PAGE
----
Lytton is 50°13’52" North. For comparison, that’s about eleven miles south of Plymouth in Devon, England, or about six miles north of Prague, in the Czech Republic.
Lytton didn’t quite exceed the ‘everybody dies’ limit, although it came very close. But it did exceed the ‘everything burns’ limit, which is what it isn’t there any more. And what Lytton proves is that, in an era of increasingly unstable weather, extreme heat events do not only happen in the tropics.
- We’re currently on 1.19° Celsius of anthropogenic warming over pre-industrial levels;
- At 1.19°, we’re seeing local temperature records being exceeded by 5° not only in the tropics but even in temperate zones;
- At 1.19°, our margin of safety for ‘everyone dies’ events in previously habitable zones appears to be completely exhausted;
- If capitalism continues (SSP4), we’re heading for 3.2° Celsius of warming; even on the much more optimistic SSP2 track, we’re now heading for 2.7°.
So: if at 1.19° average warming, we’re seeing local records broken by 5°, by what amount will we see them broken at 3.2° average? This isn’t going to be a simple linear curve; it seems to me that it must be at least to some degree exponential, because there are clearly accelerating effects and feedback loops in there.
But let’s assume that it’s simply linear. Then we would be looking at current local records being exceeded by fifteen degrees, more or less anywhere in tropical or temperate zones. Indeed, given what we saw in Siberia in 2020, we could easily see ‘everyone dies’ events happening as far north as the Arctic Circle. Obviously, they will be more common in the tropics. But no currently populous place on Earth will be immune.
So, just sit for a moment, and imagine. It’s 2035. It’s June. You’ve seen ‘everyone dies’ events, covering thousands of square kilometres, happening in other parts of the world already. Now the weather forecast tells you that there’s a 30% probability of an ‘everyone dies’ event in the area where you live in the next ten days.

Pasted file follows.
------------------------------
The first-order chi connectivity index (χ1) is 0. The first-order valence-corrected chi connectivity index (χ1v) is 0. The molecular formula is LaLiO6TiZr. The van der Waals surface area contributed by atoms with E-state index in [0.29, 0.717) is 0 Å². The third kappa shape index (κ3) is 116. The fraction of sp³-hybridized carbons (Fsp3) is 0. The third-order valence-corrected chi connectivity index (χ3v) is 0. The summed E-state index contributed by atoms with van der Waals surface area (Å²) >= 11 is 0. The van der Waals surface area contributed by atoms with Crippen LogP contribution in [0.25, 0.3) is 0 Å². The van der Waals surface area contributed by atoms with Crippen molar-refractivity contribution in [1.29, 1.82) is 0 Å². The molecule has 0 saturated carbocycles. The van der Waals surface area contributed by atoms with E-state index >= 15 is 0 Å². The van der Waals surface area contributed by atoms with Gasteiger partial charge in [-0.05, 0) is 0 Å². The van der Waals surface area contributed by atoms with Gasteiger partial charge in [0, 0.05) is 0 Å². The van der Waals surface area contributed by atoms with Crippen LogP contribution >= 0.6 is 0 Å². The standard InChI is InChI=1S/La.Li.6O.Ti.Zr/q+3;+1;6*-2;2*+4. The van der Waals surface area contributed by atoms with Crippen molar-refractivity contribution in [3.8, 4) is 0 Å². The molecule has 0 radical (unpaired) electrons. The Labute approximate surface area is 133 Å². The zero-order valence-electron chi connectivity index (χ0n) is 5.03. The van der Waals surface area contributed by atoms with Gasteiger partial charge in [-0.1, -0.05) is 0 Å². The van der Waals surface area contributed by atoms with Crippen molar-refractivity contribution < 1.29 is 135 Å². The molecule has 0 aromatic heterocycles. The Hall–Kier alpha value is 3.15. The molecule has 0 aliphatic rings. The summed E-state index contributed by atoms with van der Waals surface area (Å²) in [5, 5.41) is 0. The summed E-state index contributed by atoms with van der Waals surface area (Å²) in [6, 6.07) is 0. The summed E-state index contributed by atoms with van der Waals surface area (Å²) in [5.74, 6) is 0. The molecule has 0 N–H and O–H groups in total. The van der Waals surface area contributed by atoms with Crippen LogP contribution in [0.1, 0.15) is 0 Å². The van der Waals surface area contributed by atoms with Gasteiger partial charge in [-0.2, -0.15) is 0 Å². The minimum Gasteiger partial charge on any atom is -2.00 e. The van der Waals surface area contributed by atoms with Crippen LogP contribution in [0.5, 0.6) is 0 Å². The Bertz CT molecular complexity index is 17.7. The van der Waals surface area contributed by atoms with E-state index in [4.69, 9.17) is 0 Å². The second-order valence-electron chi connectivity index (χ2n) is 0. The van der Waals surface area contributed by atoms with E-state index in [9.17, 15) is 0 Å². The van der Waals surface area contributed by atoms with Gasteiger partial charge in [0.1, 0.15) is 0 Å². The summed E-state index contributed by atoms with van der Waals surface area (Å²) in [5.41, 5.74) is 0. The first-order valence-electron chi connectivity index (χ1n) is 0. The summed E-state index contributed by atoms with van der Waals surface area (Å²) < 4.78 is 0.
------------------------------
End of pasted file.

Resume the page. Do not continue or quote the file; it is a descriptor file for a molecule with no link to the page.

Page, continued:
What do you do?
That weather forecast is going to trigger everyone who can move, to move. It will cause gridlock on every means of transport. It will cause mass civil unrest. A fortnight later we’ll see news reports of ‘rescue’ workers – probably troops – going into the places people have gathered in their last desperate attempts to survive, have died in heaps. Those places may be subway stations, or underground vaults; they may be public buildings where there had been some hope the air conditioning system would not fail.
And each such event will leave a dead zone behind it to which – although we’ll know that these events will happen more or less randomly, like lightning strikes – few people will want to return.
Let’s be clear about this. 3.2° of warming isn’t ‘survivable’. 2.7° of warming isn’t survivable. We’re on the very edge of seeing ‘everyone dies’ events, covering areas the size of small European countries, now, at 1.19°. We cannot afford any more warming.
Yet already we’re hitting cascade effects. As the Arctic warms, so methane frozen in permafrost or beneath the sea thaws and is released into the atmosphere, ratcheting up warming. As ice melts, new, darker sea and land surfaces are exposed, ratcheting up warming. As ocean circulation systems are disrupted, their moderating effects break down, ratcheting up warming. Even if we all stop burning fossil fuels today, the temperature will still rise to about 1.6° Celsius above pre-industrial levels.
We are already in the disaster zone. Every barrel of oil we pump makes it worse. We have to just stop.